Thursday, April 19, 2007

After a Pause, A Pudding

Greetings from cold, rainy Boston, Massachusetts. Yep, that’s right, I am away from Zimbabwe for the moment and am visiting family and friends in the U.S. I thought I would have lots of free time during my trip, free time during which I would cook many delectable African dishes that would win the admiration of many wary-eyed family members, and that I would transform into many wonderful blog posts. The reality: few items have been cooked and, until now, no posts have been written. Instead, I have been wooed by shopping malls and feted by friends, spent hours of drop-jaw gawking at the amazing offerings of Trader Joe’s, Whole Foods and Wilson Farms, and been re-introduced to the joys of surfing with a fast (as opposed to a 32kbs) internet connection. Ah, the many wonders of the (over)developed world.

I have squeezed in a bit of cooking – not the elaborate feasts I had a mind, but a few dishes here and there, including
these beans, this stew and beetroot pesto pasta. The biggest admirer of every dish has been my 16-month old nephew, who, I’ve learned, will eat and drink absolutely anything. I have seen him gobble up pickles and clams, bite into a fresh lemon, and take a sip of black coffee – and go back each time for another gobble, bite and sip. He may not be discerning, but he is certainly the most adventurous little eater I have ever seen. (Here seen eating the aforementioned pasta).

Thus, it was not surprising that Little Matthew used two hands as he devoured the apricot pudding I made using a recipe from Colette Rossant’s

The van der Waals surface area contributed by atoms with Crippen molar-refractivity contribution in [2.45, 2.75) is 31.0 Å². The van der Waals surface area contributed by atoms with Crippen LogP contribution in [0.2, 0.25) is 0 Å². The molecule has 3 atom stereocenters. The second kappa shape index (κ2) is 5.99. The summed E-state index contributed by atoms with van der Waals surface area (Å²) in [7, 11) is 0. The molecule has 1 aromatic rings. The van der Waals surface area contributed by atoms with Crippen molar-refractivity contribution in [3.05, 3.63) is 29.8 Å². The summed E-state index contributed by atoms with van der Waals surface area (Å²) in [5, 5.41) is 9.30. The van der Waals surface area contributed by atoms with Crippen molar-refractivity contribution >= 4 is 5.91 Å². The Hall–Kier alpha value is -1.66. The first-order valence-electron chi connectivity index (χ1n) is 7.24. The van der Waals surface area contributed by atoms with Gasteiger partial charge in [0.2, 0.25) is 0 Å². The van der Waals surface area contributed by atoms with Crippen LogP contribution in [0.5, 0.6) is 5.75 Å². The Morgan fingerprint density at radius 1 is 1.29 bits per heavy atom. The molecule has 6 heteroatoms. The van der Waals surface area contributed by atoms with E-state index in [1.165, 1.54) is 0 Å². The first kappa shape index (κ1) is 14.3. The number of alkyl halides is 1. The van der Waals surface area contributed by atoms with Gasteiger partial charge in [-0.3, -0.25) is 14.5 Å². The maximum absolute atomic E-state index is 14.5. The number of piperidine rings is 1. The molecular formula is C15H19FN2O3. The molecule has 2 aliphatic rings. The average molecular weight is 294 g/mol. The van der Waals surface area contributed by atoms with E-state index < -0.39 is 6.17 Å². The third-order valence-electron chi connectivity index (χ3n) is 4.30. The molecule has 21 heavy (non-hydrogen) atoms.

Apricots on the Nile: A Memoir with Recipes. This dish had other family fans, too, including my mom, who was seen eating a bowl for breakfast and claimed the pudding’s intense apricot flavor become better every day. This dish is a great springtime dessert because of its sunny yellow color – I wish I had made it for Easter, in fact. The most fun part of this recipe is seeing how the dried apricots, after being soaked overnight, actually plump up until they are almost the size of fresh apricots. I was amazed!

Without further ado, here is apricot pudding, a recipe I hope will tide you over until I return to Zimbabwe in mid-May…or until I somehow sneak away from the many distractions vying for my attention to cook and write another post!

Apricot Pudding
Slightly adapted from
Apricots on the Nile
Serves 6 or more

450 grams / 2 cups dried apricots
6 large eggs
90 milliliters / ¼ cup plus 2 tablespoons heavy cream
30 milliliters / 2 tablespoons rum
150 grams / ¾ cup sugar


Place the pound dried apricots in a bowl, cover them with warm water, and soak overnight. Drain.

Pre-heat the oven to 180° C / 350° F. Place the apricots, eggs, heavy cream, rum and sugar in a food processor. Process until the apricots are puréed. Butter a 1½ liter / 1½ -quart mold, and pour the apricot purée into the mold. Place the mold in a larger pan filled with hot water. Bake for 50-60 minutes, or until the point of a knife inserted in the middle of the pudding comes out clean. Cool.

I’m sure this is pudding heresy, but I didn’t unmold the pudding after it cooled; instead, I served scoops straight from the mold. Unmold if you wish! Rossant suggests garnishing with mint leaves.

6 comments:

AK said...

Very nice! And I happen to have apricots plumping in lemon right now ... except they're slated for something else. But I love the sound of this, very 'summery' when summer fruit's not yet available. Enjoy your stay!

shadle said...

you guys headed to Chapel Hill on this trip? welcome home! ;)

annemarie said...

Hi Carolyn, sounds like you are having a great time at home... It would be lovely to taste this lovely pudding when your back in Zim. We miss your company! Enjoy your leave and give my best regards to Mark.

Love, Annemarie

Anna said...

i hope to god i have children who are adventurous eaters!

that apricot dessert sounds dreamy.

enjoy your time with your family.

Jeanne said...

What a lovely-sounding dessert. I am a sucker for apricots, fresh, dried or tinned and this recipe sounds delightfully easy. Thanks for sharing and enjoy your time with family & friends.

Fernando Olmos said...

It's my first time checking a blog from your country, but yours is amazing... very well-done
congratulations

checK mine at http://boggito.blogspot.com

fernando